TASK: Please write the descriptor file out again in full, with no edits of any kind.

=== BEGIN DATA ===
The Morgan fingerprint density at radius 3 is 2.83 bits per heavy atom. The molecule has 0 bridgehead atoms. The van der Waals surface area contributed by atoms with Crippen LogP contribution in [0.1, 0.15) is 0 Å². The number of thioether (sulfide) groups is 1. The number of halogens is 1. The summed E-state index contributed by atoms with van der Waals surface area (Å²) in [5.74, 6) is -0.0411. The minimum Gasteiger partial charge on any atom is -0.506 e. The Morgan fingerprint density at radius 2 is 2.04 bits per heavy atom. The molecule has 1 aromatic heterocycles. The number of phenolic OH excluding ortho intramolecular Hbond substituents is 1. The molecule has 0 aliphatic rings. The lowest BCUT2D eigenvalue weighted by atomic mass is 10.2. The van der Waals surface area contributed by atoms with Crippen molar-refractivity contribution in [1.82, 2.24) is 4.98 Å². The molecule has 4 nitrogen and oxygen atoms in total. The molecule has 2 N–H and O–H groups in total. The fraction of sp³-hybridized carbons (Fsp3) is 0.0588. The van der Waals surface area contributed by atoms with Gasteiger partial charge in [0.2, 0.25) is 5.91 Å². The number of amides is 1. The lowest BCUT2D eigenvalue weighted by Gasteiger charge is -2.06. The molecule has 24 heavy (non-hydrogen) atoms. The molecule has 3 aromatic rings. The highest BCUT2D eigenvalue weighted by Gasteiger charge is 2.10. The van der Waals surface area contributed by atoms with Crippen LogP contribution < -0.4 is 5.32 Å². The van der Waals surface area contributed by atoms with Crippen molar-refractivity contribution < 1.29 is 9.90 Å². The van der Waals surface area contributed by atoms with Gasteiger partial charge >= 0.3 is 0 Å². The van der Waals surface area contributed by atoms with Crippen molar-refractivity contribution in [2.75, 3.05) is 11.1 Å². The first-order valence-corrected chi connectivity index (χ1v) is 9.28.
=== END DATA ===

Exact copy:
The Morgan fingerprint density at radius 3 is 2.83 bits per heavy atom. The molecule has 0 bridgehead atoms. The van der Waals surface area contributed by atoms with Crippen LogP contribution in [0.1, 0.15) is 0 Å². The number of thioether (sulfide) groups is 1. The number of halogens is 1. The summed E-state index contributed by atoms with van der Waals surface area (Å²) in [5.74, 6) is -0.0411. The minimum Gasteiger partial charge on any atom is -0.506 e. The Morgan fingerprint density at radius 2 is 2.04 bits per heavy atom. The molecule has 1 aromatic heterocycles. The number of phenolic OH excluding ortho intramolecular Hbond substituents is 1. The molecule has 0 aliphatic rings. The lowest BCUT2D eigenvalue weighted by atomic mass is 10.2. The van der Waals surface area contributed by atoms with Crippen molar-refractivity contribution in [1.82, 2.24) is 4.98 Å². The molecule has 4 nitrogen and oxygen atoms in total. The molecule has 2 N–H and O–H groups in total. The fraction of sp³-hybridized carbons (Fsp3) is 0.0588. The van der Waals surface area contributed by atoms with Gasteiger partial charge in [0.2, 0.25) is 5.91 Å². The number of amides is 1. The lowest BCUT2D eigenvalue weighted by Gasteiger charge is -2.06. The molecule has 24 heavy (non-hydrogen) atoms. The molecule has 3 aromatic rings. The highest BCUT2D eigenvalue weighted by Gasteiger charge is 2.10. The van der Waals surface area contributed by atoms with Crippen LogP contribution < -0.4 is 5.32 Å². The van der Waals surface area contributed by atoms with Crippen molar-refractivity contribution < 1.29 is 9.90 Å². The van der Waals surface area contributed by atoms with Gasteiger partial charge >= 0.3 is 0 Å². The van der Waals surface area contributed by atoms with Crippen molar-refractivity contribution in [2.75, 3.05) is 11.1 Å². The first-order valence-corrected chi connectivity index (χ1v) is 9.28.